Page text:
Longtime UT theater professor Vicinus diesWritten by Amy Biolchini | | ABiolchini@toledofreepress.com
Charles “Chuck” Vicinus directed 198 shows during his career. His Sept. 30 death means he will fall two plays shy of 200, his personal career goal.
Vicinus, professor emeritus of theatre at the University of Toledo, where he dircted more than 100 of those plays, died in his Holderness, New Hampshire summer home at the age of 80. He was recovering from an Aug. 19 open heart surgery and appeared to be on the mend, his wife Joan said.
Vicinus had just returned from a road trip to New York City to visit his daughter, Julia Fowler. The two saw a performance Sept. 29 by one of Chuck’s favorite singers, Barbara Cook with Michael Feinstein, at Feinstein’s nightclub at Loew’s Regency Hotel on Park Avenue. He drove back to New Hampshire after a lunch meeting with a former student on Sept. 30.
Joan was at home in Toledo when she said Chuck called her around 8 p.m. to let her know he was home safely from New York City, but he was tired and was going to bed. When Joan called the next day, there was no answer.
“It was presumably a heart attack,” Joan said.
Married for 49 years, Joan and Chuck met in Yellow Springs, Ohio. A graduate from Antioch College, Vicinus served in the Navy before he returned to Yellow Springs to work at the Antioch Press. After he was asked to run a small theater outside of Dayton, Vicinus realized his passion for the dramatic arts and went back to school. He received his MFA from Yale Drama School and went on to teach at Hamline University in St. Paul, Minn., Florida Atlantic University and SUNY Stony Brook before joining the staff at UT in 1978.
Vicinus’ initial project was launching Summerstage in 1979, which quickly became a smash hit. He went on to become chair of the Department of Theatre and Film for six years.
Jennifer Rockwood, director of UT’s First Year Experience and faculty member of the Department of Theatre and Film, was a student when Vicinus first came to Toledo.
“I was his student and then his colleague and we were office mates for years,” Rockwood said.
The two directed the Governor’s Gifted Summer Institute for 13 years, which provided Ohio students the chance to act in Shakespeare plays. According to Rockwood, many of Vicinus’ students went on to professional acting and directing careers.
“He was a great colleague and a fabulous mentor,” Rockwood said. “He was very personal with each student, and let you call him by his first name. There are many talented people out there thanks to Chuck.”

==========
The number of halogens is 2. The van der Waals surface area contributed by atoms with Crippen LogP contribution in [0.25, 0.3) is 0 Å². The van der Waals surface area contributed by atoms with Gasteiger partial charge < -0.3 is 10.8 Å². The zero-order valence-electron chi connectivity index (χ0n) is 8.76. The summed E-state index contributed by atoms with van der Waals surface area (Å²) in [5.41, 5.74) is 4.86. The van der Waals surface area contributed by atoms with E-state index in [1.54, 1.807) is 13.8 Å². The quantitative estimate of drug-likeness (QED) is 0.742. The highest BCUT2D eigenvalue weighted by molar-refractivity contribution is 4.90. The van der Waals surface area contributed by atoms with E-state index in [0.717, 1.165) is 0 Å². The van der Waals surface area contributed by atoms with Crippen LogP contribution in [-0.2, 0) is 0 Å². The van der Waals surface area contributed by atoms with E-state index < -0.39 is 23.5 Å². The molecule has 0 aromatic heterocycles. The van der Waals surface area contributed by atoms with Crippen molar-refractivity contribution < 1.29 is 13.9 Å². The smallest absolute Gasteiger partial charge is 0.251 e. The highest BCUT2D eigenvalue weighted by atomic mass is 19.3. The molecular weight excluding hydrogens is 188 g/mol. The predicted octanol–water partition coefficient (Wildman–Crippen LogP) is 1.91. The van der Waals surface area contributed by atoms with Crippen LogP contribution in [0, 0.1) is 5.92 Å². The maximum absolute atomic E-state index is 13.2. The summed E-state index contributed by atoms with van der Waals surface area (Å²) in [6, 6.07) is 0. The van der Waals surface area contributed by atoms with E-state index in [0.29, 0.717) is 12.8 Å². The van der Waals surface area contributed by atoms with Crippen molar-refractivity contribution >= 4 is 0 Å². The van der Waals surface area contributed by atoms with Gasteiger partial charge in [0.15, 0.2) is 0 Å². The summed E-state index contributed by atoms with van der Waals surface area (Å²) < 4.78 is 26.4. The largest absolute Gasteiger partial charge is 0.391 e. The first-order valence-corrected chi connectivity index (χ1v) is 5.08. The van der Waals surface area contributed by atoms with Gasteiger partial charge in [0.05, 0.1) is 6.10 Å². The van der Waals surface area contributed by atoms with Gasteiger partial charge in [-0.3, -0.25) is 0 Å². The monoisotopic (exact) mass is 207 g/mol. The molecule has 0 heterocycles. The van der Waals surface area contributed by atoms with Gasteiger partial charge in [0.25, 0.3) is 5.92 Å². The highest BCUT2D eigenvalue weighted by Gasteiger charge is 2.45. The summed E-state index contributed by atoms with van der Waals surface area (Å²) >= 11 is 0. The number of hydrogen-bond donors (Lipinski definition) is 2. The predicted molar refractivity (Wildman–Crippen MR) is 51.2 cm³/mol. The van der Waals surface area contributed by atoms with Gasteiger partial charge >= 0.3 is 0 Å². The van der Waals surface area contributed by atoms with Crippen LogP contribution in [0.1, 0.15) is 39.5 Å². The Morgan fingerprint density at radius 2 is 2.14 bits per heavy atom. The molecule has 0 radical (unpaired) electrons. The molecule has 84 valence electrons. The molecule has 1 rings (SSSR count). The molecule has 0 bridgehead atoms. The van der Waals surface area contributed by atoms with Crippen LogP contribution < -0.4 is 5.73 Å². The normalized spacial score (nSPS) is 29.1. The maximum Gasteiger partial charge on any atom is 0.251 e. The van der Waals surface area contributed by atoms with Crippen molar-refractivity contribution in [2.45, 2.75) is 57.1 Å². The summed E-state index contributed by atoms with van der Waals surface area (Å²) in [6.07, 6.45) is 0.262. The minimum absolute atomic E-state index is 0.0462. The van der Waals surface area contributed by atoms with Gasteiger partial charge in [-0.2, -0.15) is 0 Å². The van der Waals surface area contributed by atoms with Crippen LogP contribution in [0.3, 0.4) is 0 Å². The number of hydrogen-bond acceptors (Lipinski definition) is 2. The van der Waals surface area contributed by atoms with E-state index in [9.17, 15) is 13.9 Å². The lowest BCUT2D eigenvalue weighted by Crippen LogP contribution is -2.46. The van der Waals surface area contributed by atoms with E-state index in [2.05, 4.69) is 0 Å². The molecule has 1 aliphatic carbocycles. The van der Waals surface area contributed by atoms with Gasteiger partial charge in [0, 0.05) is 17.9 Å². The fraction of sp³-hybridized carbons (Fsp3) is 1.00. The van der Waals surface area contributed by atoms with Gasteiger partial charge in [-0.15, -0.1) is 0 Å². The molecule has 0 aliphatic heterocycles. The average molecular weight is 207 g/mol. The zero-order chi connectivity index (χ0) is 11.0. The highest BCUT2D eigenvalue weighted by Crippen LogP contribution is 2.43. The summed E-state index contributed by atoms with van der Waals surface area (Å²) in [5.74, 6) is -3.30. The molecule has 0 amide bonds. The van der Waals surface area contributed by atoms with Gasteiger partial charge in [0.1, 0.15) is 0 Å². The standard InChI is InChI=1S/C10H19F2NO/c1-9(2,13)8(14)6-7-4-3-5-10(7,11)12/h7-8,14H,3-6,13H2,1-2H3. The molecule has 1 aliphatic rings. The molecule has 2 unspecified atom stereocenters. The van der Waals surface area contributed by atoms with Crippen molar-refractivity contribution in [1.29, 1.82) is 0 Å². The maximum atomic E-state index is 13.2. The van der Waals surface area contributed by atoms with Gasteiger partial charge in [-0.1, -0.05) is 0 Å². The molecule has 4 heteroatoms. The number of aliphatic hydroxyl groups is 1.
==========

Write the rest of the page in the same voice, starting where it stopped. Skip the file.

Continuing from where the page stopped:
The last show Vicinus directed for UT, “A Midsummer Night’s Dream,” was one of the first shows to appear at the old Valentine Theater when it reopened 10 years ago. According to UT Theatre Department Chair Holly Monsos, Vicinus continued to work after he was named a professor emeritus and retired in 2000. Monsos said she met Vicinus when she started working at the university 19 years ago.
“Chuck was passionate about theater, and taught acting and directing. He was an amazing man,” Monsos said. “I’m still a little in shock.”
Ray Wohl, one of Vicinus’ first students at UT who now lives in Chicago, wrote in a tribute: “Chuck Vicinus was a positive creative force of nature in our lives. His spirit endures long after our mutual association … Chuck cried at rehearsal and laughed out loud during performances. He was compassionate, encouraging, professional, dedicated, wise, kind, and a friend.”
“He loved working with students,” Joan said. “He loved teaching and he stayed in touch with a lot of his former students.”
In addition to directing SummerStage in collaboration with the city of Toledo, Vicinus was involved with the American College Theatre Festival at the state and national level. He helped create the Performing Arts Council of Toledo (PACT) and was co-artistic director from 1994 to 2002 of the First Night Toledo program, which was performed Downtown on New Year’s Eve. He continued to serve on the board of the Toledo Repertoire Theatre.
Joan said Chuck would want to be remembered most for loving his students, his five grandchildren, his daughter Julia Fowler and son, Adam Vicinus, 37. A photography buff, Chuck traveled extensively to England, Japan, Russia and France with Joan. The couple has especially fond memories of Florence, Italy and of their log home in New Hampshire, which Vicinus helped to construct.
After purchasing the land in 1971, construction began in 1986 of what Joan termed a “very enhanced log cabin.” At the time, Joan was working in Toledo while Chuck completed most of the interior work to the home in New Hampshire.
“I had not seen the house, and I was walking down the path,” Joan said, describing one of her favorite memories of her husband. “The look of pride of his face of ‘Look what I’ve done’ as he was walking down the path to greet me. It’s a fantastic house right on the lake.”
“It’s in and out right now,” Joan said of how she’s handling the shock. “It was totally unexpected … his heart was on the mend.”
Vicinus directed his 198th show, “Lurid Love in Luristan,” at the end of July 2010 at The Little Church Theater in Holderness, New Hampshire.
“He was very proud of the fact that he directed so much,” Joan said.
However, one of Joan Vicinus’ favorite memories of her late husband was on stage, not off it. Chuck played the role of Dr. Martin Dysart, a child psychiatrist, in UT’s production of “Equus.”
“He had a terrible time remembering lines. He was probably close to 70,” Joan said. “It amazed me that he could do it.”
Funeral and memorial arrangements for Vicinus are pending.